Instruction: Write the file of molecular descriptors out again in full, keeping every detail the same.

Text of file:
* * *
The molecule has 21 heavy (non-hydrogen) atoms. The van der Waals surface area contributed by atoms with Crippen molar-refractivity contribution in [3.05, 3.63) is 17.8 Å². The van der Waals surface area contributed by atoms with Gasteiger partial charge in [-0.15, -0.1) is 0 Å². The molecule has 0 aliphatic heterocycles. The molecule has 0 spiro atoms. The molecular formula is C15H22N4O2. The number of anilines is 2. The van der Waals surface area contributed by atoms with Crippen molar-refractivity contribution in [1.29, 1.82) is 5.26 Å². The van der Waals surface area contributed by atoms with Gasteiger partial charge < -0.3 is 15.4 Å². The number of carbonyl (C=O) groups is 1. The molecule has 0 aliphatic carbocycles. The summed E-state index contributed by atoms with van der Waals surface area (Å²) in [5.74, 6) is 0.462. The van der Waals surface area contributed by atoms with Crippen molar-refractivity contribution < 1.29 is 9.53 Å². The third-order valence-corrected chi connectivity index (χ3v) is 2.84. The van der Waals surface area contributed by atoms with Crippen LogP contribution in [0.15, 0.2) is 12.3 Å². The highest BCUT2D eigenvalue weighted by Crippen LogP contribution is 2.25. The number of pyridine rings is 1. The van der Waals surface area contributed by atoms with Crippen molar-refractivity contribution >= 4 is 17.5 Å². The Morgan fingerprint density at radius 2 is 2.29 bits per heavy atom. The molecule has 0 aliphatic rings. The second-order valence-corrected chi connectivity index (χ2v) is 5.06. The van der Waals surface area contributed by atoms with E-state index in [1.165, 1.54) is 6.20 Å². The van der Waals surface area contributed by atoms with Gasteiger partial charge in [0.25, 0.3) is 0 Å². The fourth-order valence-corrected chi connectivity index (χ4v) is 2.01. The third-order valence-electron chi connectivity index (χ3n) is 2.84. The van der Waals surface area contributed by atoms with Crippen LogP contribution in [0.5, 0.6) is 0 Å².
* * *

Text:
The molecule has 21 heavy (non-hydrogen) atoms. The van der Waals surface area contributed by atoms with Crippen molar-refractivity contribution in [3.05, 3.63) is 17.8 Å². The van der Waals surface area contributed by atoms with Gasteiger partial charge in [-0.15, -0.1) is 0 Å². The molecule has 0 aliphatic heterocycles. The molecule has 0 spiro atoms. The molecular formula is C15H22N4O2. The number of anilines is 2. The van der Waals surface area contributed by atoms with Crippen molar-refractivity contribution in [1.29, 1.82) is 5.26 Å². The van der Waals surface area contributed by atoms with Gasteiger partial charge < -0.3 is 15.4 Å². The number of carbonyl (C=O) groups is 1. The molecule has 0 aliphatic carbocycles. The summed E-state index contributed by atoms with van der Waals surface area (Å²) in [5.74, 6) is 0.462. The van der Waals surface area contributed by atoms with Crippen molar-refractivity contribution < 1.29 is 9.53 Å². The third-order valence-corrected chi connectivity index (χ3v) is 2.84. The van der Waals surface area contributed by atoms with Crippen LogP contribution in [0.15, 0.2) is 12.3 Å². The highest BCUT2D eigenvalue weighted by Crippen LogP contribution is 2.25. The number of pyridine rings is 1. The van der Waals surface area contributed by atoms with Crippen molar-refractivity contribution >= 4 is 17.5 Å². The Morgan fingerprint density at radius 2 is 2.29 bits per heavy atom. The molecule has 0 aliphatic rings. The second-order valence-corrected chi connectivity index (χ2v) is 5.06. The van der Waals surface area contributed by atoms with E-state index in [1.165, 1.54) is 6.20 Å². The van der Waals surface area contributed by atoms with Gasteiger partial charge in [0.25, 0.3) is 0 Å². The fourth-order valence-corrected chi connectivity index (χ4v) is 2.01. The third-order valence-electron chi connectivity index (χ3n) is 2.84. The van der Waals surface area contributed by atoms with Crippen LogP contribution in [0.5, 0.6) is 0 Å².